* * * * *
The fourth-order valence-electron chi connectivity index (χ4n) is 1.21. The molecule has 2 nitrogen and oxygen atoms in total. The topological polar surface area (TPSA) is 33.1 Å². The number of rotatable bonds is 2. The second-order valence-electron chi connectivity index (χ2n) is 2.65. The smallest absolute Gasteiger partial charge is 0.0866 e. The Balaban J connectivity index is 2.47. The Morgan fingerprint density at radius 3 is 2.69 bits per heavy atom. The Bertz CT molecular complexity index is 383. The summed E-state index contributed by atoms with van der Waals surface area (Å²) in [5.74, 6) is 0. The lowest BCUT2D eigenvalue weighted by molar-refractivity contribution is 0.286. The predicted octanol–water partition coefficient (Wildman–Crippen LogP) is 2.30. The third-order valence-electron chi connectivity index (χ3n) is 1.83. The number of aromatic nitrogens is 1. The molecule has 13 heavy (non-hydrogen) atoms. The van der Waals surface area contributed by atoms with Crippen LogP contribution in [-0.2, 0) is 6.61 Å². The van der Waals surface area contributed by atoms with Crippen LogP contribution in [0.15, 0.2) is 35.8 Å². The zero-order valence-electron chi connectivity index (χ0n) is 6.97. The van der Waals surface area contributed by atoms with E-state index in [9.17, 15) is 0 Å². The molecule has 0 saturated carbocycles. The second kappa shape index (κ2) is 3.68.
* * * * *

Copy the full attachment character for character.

The fourth-order valence-electron chi connectivity index (χ4n) is 1.21. The molecule has 2 nitrogen and oxygen atoms in total. The topological polar surface area (TPSA) is 33.1 Å². The number of rotatable bonds is 2. The second-order valence-electron chi connectivity index (χ2n) is 2.65. The smallest absolute Gasteiger partial charge is 0.0866 e. The Balaban J connectivity index is 2.47. The Morgan fingerprint density at radius 3 is 2.69 bits per heavy atom. The Bertz CT molecular complexity index is 383. The summed E-state index contributed by atoms with van der Waals surface area (Å²) in [5.74, 6) is 0. The lowest BCUT2D eigenvalue weighted by molar-refractivity contribution is 0.286. The predicted octanol–water partition coefficient (Wildman–Crippen LogP) is 2.30. The third-order valence-electron chi connectivity index (χ3n) is 1.83. The number of aromatic nitrogens is 1. The molecule has 13 heavy (non-hydrogen) atoms. The van der Waals surface area contributed by atoms with Crippen LogP contribution in [-0.2, 0) is 6.61 Å². The van der Waals surface area contributed by atoms with Crippen LogP contribution in [0.15, 0.2) is 35.8 Å². The zero-order valence-electron chi connectivity index (χ0n) is 6.97. The van der Waals surface area contributed by atoms with E-state index in [9.17, 15) is 0 Å². The molecule has 0 saturated carbocycles. The second kappa shape index (κ2) is 3.68.